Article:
Jonathan Cook: the View from Nazareth - www.jonathan-cook.net

An ominous prelude

Al-Ahram Weekly Online – 28 February 2002

Crowds of several hundred supporters of prominent Palestinian member of the Israeli Kenesset, Azmi Bishara, converged on the square outside the court building where he is being tried in Nazareth yesterday, waving Palestinian flags. Some wore stickers bearing Bishara’s face and the legend “J’accuse” — a reference to the Dreyfus affair, the trial of a Jewish army officer in 19th century France often cited as an archetypal example of anti-semitism.
 
Bishara, a combative and outspoken figure among the handful of Palestinian Members of Knesset (MKs), is being prosecuted for two speeches — made a year apart — in which he praised resistance to the occupation of Lebanon, the West Bank and Gaza. If found guilty, he faces up to three years in jail.
 
The small courtroom where the trial opened yesterday was packed with lawyers, TV camera crews, journalists, Arab MKs and leaders of the Arab minority.
 
The path to trial was cleared in November when the Knesset voted to lift Bishara’s parliamentary immunity so that the attorney general, Elyakim Rubinstein, could indict him on two separate charges: one relating to the two speeches, and the other to trips he made to Syria. Both charges are based on emergency laws dating back to 1948.
 
It is the first time a politician has been stripped of his immunity for his political activities. In previous cases, the Knesset has removed the immunity of an MK only if he was suspected of committing a crime.
 
Bishara has maintained throughout that the cases are politically motivated and part of a wider campaign by the government to silence the one million Palestinian citizens of Israel.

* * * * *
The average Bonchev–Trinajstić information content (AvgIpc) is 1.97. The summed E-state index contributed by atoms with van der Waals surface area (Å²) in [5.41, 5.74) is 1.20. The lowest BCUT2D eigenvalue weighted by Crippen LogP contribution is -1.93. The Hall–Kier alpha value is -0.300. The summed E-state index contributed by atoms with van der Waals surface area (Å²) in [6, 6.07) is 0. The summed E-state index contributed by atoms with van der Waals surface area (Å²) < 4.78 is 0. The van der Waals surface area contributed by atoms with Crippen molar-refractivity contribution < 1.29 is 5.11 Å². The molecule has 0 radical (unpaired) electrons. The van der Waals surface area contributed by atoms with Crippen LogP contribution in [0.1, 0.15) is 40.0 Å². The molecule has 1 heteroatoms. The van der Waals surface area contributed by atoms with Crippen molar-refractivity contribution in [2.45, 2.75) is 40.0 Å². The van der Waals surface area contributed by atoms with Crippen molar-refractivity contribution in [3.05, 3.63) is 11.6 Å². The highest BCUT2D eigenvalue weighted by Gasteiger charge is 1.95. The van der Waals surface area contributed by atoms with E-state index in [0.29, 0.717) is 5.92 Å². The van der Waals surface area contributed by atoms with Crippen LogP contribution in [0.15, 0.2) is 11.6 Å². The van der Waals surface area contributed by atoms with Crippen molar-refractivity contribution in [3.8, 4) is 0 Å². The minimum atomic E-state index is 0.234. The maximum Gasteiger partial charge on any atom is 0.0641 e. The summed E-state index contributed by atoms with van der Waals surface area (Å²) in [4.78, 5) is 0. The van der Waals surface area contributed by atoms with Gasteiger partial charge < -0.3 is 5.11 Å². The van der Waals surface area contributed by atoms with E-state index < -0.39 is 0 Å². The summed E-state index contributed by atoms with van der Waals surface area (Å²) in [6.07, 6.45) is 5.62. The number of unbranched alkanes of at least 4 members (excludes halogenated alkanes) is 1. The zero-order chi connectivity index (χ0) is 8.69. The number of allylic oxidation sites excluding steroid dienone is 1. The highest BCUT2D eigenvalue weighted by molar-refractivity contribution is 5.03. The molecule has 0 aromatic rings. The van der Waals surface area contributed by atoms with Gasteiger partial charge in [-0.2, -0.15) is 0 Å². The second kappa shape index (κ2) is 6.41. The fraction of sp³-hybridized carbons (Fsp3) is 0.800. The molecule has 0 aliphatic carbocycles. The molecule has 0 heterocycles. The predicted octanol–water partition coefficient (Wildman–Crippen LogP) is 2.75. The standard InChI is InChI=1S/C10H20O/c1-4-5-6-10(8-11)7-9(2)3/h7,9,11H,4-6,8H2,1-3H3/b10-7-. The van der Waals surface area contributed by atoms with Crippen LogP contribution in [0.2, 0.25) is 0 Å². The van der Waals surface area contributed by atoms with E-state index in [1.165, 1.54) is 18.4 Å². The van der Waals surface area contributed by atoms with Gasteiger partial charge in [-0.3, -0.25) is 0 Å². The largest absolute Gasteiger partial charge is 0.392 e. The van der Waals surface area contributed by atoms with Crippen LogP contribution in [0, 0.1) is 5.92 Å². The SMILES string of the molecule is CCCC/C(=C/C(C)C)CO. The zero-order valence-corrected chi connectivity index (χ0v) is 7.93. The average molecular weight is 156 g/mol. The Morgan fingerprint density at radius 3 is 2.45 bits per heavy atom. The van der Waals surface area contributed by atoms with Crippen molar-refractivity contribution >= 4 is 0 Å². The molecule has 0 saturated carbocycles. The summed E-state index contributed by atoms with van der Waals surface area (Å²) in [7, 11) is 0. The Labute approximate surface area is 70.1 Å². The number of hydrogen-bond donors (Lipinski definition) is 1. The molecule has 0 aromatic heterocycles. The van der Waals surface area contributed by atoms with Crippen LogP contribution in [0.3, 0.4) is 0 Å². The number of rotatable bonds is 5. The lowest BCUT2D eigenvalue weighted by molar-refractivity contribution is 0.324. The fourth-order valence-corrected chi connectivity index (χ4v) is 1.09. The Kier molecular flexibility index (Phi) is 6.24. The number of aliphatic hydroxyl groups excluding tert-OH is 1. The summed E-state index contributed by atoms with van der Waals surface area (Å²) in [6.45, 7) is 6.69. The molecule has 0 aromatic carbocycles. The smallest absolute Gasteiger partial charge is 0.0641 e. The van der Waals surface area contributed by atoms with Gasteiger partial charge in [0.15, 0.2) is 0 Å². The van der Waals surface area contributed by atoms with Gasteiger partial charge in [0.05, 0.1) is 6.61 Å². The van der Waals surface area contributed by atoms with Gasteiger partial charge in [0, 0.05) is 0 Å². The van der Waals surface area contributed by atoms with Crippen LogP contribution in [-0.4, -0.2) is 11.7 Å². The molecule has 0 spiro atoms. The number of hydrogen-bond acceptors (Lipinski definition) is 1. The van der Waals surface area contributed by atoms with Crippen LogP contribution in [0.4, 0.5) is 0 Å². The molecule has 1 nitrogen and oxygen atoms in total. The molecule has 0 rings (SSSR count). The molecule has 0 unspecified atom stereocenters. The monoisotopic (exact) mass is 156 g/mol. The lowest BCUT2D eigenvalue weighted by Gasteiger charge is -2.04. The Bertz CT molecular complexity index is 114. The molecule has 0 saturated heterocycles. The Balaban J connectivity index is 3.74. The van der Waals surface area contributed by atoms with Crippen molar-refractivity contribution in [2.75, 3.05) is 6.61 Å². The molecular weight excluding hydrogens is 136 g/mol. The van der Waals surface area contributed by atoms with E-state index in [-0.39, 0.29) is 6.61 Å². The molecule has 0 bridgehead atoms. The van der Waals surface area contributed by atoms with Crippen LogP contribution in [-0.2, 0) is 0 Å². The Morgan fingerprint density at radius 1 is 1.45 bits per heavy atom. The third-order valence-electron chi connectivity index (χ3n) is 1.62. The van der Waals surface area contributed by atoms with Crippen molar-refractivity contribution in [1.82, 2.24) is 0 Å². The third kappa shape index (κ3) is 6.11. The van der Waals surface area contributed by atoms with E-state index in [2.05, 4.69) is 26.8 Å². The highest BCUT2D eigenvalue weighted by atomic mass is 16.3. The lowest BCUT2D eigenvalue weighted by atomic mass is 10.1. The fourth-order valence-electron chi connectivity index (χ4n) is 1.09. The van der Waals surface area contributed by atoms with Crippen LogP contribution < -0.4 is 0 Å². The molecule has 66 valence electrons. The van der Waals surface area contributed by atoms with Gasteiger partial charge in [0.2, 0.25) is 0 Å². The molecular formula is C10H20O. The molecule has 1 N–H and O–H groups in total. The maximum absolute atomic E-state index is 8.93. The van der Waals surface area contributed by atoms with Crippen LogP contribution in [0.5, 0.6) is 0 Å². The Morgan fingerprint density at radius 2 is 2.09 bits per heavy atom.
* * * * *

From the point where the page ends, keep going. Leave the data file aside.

Shortly before the hearing, Bishara said that even if he were acquitted it would be only “the beginning of the campaign.” One of his lawyers, Riad Anis, added that this was a trial of all Israel’s Arabs and not only Bishara.
 
At yesterday’s hearing, the case became mired in legal arguments with the judges over Bishara’s defence attempt to focus on the political motivation behind the trial. After a recess, the judges allowed the lawyers to make their presentation.
 
Hassan Jabareen, of the Adala (or Justice) legal centre, submitted several press cuttings from June last year, after the Syria speech. The reports said that the attorney general consulted with the Shin Bet security service and Prime Minister Ariel Sharon before filing the indictment. Jabareen argued that this pointed to the political goals behind the case.
 
Jabareen said the fact that Bishara’s actions had been “criminalised is an effort to de-legitimise not his speech in Syria but what he represents.” He added, “No-one is interested in what Azmi Bishara really said.”
 
Israeli posecutors, meanwhile, alleged that Bishara had incited violence and supported a terrorist organisation in his two speeches, one of which was delivered in Umm Al-Fahm in northern Israel in the summer of 2000 and the other in Syria last June at a memorial service for the late President Hafez Al-Assad.